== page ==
Washington, Feb 29 : British scientists have shown how roots find their way past obstacles to grow through soil, by finding that plant root hairs have a sense of touch, and "feel" the soil in much the same way as a person would explore his or her way through a hindrance.
According to scientists at the John Innes Centre in Norwich, the discovery explains how plants inhabit poor soils and germinating seedlings burrow down into the earth without dislodging themselves.
The researchers said that roots are covered with a fuzzy coat of hairs, which act as sensitive "fingers."
"The key is in the fuzzy coat of hairs on the roots of plants. We have identified a growth control mechanism that enables these hairs to find their way and to elongate when their path is clear," said Professor Liam Dolan.
The root hairs explore the soil in much the same way as a person trying to navigate in the dark. When they encounter an obstacle, such as a stone, they feel their way around until an opening is discovered through which growing can continue. In the meantime, the plant is held in place as the hairs grip the soil.
This ability is governed by a self-reinforcing cycle, the researchers explained.
A protein at the tip of root hairs called RHD2 produces free radicals that stimulate the uptake of calcium from the soil. Calcium then stimulates the activity of RHD2, producing more free radicals and further uptake of calcium. When an obstacle blocks the hair's path, the cycle is broken and growth starts in another location and direction.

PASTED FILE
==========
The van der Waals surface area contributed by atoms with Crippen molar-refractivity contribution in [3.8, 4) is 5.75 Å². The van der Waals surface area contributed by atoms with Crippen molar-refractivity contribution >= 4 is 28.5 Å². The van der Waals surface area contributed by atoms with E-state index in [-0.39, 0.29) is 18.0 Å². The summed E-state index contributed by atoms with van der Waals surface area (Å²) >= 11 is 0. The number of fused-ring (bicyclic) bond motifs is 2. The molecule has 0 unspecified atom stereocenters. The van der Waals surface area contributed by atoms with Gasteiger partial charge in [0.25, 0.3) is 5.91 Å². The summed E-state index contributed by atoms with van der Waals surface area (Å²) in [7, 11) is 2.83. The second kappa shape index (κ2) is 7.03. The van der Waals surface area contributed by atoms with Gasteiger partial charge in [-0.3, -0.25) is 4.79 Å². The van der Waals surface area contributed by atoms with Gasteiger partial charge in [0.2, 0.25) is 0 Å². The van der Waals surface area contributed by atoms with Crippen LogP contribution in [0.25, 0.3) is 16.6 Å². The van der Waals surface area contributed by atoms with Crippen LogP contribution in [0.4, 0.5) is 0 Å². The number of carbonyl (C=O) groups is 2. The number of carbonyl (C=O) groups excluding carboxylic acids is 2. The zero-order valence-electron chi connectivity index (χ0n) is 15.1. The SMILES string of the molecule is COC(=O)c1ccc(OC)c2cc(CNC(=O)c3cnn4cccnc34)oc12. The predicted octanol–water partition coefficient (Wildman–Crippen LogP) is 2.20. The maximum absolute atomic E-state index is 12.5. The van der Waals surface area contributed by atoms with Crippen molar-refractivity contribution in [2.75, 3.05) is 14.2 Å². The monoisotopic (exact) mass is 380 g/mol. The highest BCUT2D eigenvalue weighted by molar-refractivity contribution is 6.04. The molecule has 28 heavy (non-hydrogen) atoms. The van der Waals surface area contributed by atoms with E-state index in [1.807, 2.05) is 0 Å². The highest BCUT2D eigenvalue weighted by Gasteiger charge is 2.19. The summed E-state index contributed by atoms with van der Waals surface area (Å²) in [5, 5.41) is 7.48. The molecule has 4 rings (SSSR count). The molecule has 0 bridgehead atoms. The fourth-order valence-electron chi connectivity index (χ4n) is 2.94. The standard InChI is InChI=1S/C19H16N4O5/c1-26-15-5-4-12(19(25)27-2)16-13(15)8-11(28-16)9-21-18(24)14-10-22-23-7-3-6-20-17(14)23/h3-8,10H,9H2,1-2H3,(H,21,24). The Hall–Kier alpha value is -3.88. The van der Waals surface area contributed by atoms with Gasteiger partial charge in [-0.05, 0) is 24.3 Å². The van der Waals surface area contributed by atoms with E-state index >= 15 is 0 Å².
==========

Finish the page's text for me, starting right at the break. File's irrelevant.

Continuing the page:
"This remarkable system gives plants the flexibility to explore a complex environment and to colonise even the most unpromising soils", said Professor Dolan.
"It also explains how seedlings are able to grow so quickly once they have established," he added.
In nutrient-poor soils found in parts of Australia and sub-Saharan Africa, plants have adapted by producing extra root hairs.
The researchers said that understanding the processes involved could assist the development of crops able to grow in inhospitable environments.
The study will be published in the forthcoming edition of Science.